Historically speaking, in photography, immigrants are either criminalized or victimized. That was part of my frustration, trying to find myself and what work I wanted to see — I wanted to make images about the everyday. I wanted to make images that broke away from this master narrative surrounding immigration. Part of that was I wanted to share these intimate moments that I knew were happening but weren't being talked about. What does it mean to take care of your family? What does it mean to reconnect with your family? Because you lose connection when you immigrate, you assimilate, you lose that connection, but what happens when you go back and try to connect — or, more literal, reconnect — when you're separated and get back together, trying to get to know each other again.

I wanted to create images to speak of our everyday life that people don't tend to assume happened. Especially when people think about Latino men — there's more tender moments. My dad, he can seem like an intimidating guy, but he just doesn't like smiling. He's serious in a lot of pictures, but he's sweet and tender and caring — especially with my mother now that he’s no longer working. He’s handicapped due to a construction incident. My mother is essentially the breadwinner and he takes good care of her. He cooks for her, he cleans for her. He rubs her feet when she's tired — there are so many of these soft, gentle, deep moments that I want to shine a light on. There are also more complex issues when you're talking about identity — how do you see yourself within your family? How do I view myself with my older brother and my father — where do I play in between? Who am I? I am trying to disect what brings us together and what sets us apart.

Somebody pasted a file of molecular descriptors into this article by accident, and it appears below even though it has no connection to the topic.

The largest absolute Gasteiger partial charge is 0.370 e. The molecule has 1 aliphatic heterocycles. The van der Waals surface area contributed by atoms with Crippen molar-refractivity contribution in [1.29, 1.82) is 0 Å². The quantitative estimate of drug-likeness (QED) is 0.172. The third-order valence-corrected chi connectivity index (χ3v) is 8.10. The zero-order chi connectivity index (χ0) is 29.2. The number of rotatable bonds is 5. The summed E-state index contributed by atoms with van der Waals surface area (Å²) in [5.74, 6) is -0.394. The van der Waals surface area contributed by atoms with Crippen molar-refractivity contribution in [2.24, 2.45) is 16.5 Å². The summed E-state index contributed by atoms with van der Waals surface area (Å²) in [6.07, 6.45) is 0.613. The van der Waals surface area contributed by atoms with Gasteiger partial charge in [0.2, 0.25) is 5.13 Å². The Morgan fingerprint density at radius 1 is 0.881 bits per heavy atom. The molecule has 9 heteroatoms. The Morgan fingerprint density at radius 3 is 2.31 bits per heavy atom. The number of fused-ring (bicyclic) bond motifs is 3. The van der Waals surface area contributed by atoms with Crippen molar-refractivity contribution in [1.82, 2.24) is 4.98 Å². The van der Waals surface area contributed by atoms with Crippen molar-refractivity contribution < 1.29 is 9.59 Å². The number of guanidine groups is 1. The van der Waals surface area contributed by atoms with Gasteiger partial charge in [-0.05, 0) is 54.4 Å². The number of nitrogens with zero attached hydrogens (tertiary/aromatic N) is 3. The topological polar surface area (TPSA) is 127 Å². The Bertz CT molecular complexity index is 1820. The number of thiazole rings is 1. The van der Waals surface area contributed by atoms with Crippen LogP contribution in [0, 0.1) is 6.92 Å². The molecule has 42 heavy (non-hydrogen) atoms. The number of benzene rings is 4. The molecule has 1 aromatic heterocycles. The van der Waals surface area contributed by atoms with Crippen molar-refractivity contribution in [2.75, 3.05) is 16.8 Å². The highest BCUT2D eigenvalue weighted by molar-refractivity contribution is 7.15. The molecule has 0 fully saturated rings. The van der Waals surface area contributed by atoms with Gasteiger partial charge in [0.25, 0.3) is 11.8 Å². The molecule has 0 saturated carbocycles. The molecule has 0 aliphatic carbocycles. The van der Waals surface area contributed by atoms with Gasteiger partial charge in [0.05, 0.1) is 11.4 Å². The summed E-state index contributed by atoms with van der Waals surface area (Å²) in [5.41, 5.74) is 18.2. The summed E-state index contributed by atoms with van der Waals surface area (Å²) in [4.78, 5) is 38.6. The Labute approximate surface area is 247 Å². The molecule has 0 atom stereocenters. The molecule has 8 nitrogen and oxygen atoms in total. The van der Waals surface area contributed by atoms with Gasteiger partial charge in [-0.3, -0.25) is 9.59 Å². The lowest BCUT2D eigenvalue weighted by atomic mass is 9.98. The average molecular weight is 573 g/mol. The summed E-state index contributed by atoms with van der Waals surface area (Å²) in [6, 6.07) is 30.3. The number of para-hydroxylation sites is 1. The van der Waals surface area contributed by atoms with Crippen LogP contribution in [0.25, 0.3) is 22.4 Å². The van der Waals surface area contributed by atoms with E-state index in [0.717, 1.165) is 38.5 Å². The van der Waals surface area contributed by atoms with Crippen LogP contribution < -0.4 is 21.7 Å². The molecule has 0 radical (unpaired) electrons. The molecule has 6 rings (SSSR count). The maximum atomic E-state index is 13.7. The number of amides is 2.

I'm blown away by your work. These are all taken on a large format film camera, 4x5, which is a whole process. It is not a handheld camera. It's not a process where you can quickly take a lot of images in a short amount of time. What is it like for you working with a 4x5 camera? How do you feel that informs the work that you're doing?

I initially started shooting 4x5 because it's a tool that slows you down and makes you think about the images you're creating. You have to question yourself, “Why am I creating this image?” It takes me anywhere from 15 to 20 minutes to create an exposure, to set everything up and adjust it. In a way, I like to think its a sneaky way that allows me to connect with my family and spend more time with them and really get to know them even more, especially when you're looking through the camera. It's also a testament to the care that goes into the work not only by the photographer but by the subject, someone that is willing to sit for that long truly cares for you and the work.

For me, it also goes back to the history of photography as I had mentioned. It's a camera that was used to colonize us  and was used to create these false narratives surrounding us. I'm reclaiming the same tool to create new images, creating a new archive of images that talk about our experiences in a more adequate way.